For each position of the DL, the corresponding CGH is calculated through iteration algorithms, which involves an iterative loop of optical field propagation between the 2D slices of the target object and the SLM plane [15]. As shown in Fig. 3, when the DL is at a position, e.g. Position L, a Fourier-transform hologram CGHL is encoded onto the SLM. The projected 3D sub-image is denoted as IML. In order to make the refracted IML have the same intensity distribution as the target object, an algorithm for obtaining the correct CGHL is developed, as presented in Fig. 3. Assuming a target object being placed in the display space virtually, along the optical axis, the virtual target object is sliced into 2K + 1 2D slices with an equal spacing, δ = 0.2mm. The intensity distribution of the kth slice (k is an integer in [–K, + K]) is denoted by A(Pk). The maximum intensity value of A(Pk) is 255 in an 8-bit bitmap file, but the minimum intensity value is set to be 3 following the Ref [15]. Totally, four kinds of light field transformations are used: FT+, FT-, T+ and T-. The operator FT+ in Fig. 3 represents a Fourier transformation with an additional quadratic phase factor from the DL:

UP0(xP0,yP0)=A(xP0,yP0)exp[iφ(xP0,yP0)]=exp[iπ(xP0xDLL)/λf2]{F1{iλfUSLM(xSLM,ySLM)}}|xP0λf1,yP0λf1
where xDLL is the position coordinate of the DL at the “Positon L”. The operator T+ works as a light field propagation from the (k-1)th slice to the kth slice by a short-distance δ:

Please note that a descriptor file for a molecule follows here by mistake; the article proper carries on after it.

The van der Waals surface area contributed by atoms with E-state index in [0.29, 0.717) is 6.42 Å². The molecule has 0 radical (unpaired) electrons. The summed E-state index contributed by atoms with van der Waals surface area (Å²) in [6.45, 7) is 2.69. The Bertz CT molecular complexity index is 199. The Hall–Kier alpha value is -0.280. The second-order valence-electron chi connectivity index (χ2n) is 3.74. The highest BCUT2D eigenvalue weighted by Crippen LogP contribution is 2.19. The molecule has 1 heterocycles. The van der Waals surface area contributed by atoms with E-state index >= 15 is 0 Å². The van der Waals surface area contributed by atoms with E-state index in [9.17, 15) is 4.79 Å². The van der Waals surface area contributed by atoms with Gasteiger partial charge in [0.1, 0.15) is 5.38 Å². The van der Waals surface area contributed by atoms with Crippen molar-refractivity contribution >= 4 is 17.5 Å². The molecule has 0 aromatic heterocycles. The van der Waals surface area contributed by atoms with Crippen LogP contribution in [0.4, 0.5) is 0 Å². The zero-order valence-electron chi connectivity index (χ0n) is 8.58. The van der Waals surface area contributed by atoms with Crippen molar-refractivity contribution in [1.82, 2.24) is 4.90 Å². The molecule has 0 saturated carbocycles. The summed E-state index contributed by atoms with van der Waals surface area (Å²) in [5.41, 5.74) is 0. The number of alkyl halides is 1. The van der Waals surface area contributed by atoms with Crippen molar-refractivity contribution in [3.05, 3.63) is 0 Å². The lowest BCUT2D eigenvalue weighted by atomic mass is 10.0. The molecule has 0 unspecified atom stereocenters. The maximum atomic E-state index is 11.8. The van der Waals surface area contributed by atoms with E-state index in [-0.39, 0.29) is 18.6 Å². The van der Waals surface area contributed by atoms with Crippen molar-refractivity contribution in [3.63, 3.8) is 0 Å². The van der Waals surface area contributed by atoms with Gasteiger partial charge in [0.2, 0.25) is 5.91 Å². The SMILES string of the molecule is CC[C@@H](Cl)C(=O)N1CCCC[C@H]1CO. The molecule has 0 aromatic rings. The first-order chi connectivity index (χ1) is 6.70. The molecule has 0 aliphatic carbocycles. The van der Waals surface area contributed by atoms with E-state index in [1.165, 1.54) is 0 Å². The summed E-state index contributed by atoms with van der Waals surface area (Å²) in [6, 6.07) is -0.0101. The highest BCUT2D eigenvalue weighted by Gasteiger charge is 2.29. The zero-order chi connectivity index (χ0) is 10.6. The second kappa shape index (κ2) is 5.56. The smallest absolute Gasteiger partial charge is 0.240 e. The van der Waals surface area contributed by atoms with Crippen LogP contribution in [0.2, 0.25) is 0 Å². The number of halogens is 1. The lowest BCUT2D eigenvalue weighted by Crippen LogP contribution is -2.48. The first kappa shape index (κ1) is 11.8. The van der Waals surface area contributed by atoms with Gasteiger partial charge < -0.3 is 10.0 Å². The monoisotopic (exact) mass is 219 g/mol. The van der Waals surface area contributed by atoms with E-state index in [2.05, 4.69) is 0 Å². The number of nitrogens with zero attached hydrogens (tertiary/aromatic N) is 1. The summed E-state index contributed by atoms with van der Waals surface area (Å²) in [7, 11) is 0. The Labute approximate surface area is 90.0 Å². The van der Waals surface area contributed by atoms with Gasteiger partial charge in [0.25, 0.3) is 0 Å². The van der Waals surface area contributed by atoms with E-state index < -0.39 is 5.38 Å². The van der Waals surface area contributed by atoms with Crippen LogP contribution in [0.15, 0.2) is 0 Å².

UPk(xPk,yPk)=A(xPk,yPk)exp(iφ(xPk,yPk))=F1{exp(j2πδ1(λfx)2(λfy)2/λ)F[UPk1(xPk1,yPk1)]}
Here F and F−1 denote Fourier and inverse Fourier transform operators, respectively. FT- and T- are the inverse process of FT+ and T+. At each slice, the deduced intensity distribution through FT+, T+ or T- is overwritten by the target value while the phase remains unchanged. At the SLM plane, the deduced intensity distribution through FT- is replaced by a constant value, i.e. 1. On the IP plane, the light field from the SLMs is pre-modulated for including the modulation effect from the DL, then the intensity overwritten of all the object slices is carried out. So, although the phase modulation from the DL is asymmetric (only along the horizontal direction), distortion does not take place in the displayed image. Repeating the loop shown in Fig. 3 for 500 times, the obtained USLM is taken as the final CGH for the SLM when the DL moves to the Position L.

 figure: Fig. 3